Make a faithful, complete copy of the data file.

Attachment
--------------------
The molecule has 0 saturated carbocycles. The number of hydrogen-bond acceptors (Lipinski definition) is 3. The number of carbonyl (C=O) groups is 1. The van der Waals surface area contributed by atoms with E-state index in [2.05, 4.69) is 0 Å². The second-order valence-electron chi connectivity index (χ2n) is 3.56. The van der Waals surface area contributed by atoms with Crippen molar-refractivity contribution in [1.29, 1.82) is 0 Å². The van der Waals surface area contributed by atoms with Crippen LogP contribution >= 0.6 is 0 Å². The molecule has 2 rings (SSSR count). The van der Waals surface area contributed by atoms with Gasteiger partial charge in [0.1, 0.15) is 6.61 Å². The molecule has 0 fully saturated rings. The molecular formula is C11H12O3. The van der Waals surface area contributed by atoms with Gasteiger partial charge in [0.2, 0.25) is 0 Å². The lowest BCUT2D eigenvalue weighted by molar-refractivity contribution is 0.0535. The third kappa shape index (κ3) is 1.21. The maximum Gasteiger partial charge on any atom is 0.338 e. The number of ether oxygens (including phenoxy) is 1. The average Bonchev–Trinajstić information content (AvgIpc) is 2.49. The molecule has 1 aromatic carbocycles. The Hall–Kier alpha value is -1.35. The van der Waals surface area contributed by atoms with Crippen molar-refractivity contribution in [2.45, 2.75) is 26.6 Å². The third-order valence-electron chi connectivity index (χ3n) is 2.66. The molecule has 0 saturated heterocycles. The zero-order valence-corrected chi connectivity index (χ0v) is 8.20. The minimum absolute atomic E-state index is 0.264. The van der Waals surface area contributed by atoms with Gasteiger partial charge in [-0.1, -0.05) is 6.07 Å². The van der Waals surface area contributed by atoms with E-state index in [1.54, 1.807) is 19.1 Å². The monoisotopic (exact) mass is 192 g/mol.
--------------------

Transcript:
The molecule has 0 saturated carbocycles. The number of hydrogen-bond acceptors (Lipinski definition) is 3. The number of carbonyl (C=O) groups is 1. The van der Waals surface area contributed by atoms with E-state index in [2.05, 4.69) is 0 Å². The second-order valence-electron chi connectivity index (χ2n) is 3.56. The van der Waals surface area contributed by atoms with Crippen molar-refractivity contribution in [1.29, 1.82) is 0 Å². The van der Waals surface area contributed by atoms with Crippen LogP contribution >= 0.6 is 0 Å². The molecule has 2 rings (SSSR count). The van der Waals surface area contributed by atoms with Gasteiger partial charge in [0.1, 0.15) is 6.61 Å². The molecule has 0 fully saturated rings. The molecular formula is C11H12O3. The van der Waals surface area contributed by atoms with Gasteiger partial charge in [0.2, 0.25) is 0 Å². The lowest BCUT2D eigenvalue weighted by molar-refractivity contribution is 0.0535. The third kappa shape index (κ3) is 1.21. The maximum Gasteiger partial charge on any atom is 0.338 e. The number of ether oxygens (including phenoxy) is 1. The average Bonchev–Trinajstić information content (AvgIpc) is 2.49. The molecule has 1 aromatic carbocycles. The Hall–Kier alpha value is -1.35. The van der Waals surface area contributed by atoms with Crippen molar-refractivity contribution in [2.45, 2.75) is 26.6 Å². The third-order valence-electron chi connectivity index (χ3n) is 2.66. The molecule has 0 saturated heterocycles. The zero-order valence-corrected chi connectivity index (χ0v) is 8.20. The minimum absolute atomic E-state index is 0.264. The van der Waals surface area contributed by atoms with Gasteiger partial charge in [-0.1, -0.05) is 6.07 Å². The van der Waals surface area contributed by atoms with E-state index in [1.54, 1.807) is 19.1 Å². The monoisotopic (exact) mass is 192 g/mol.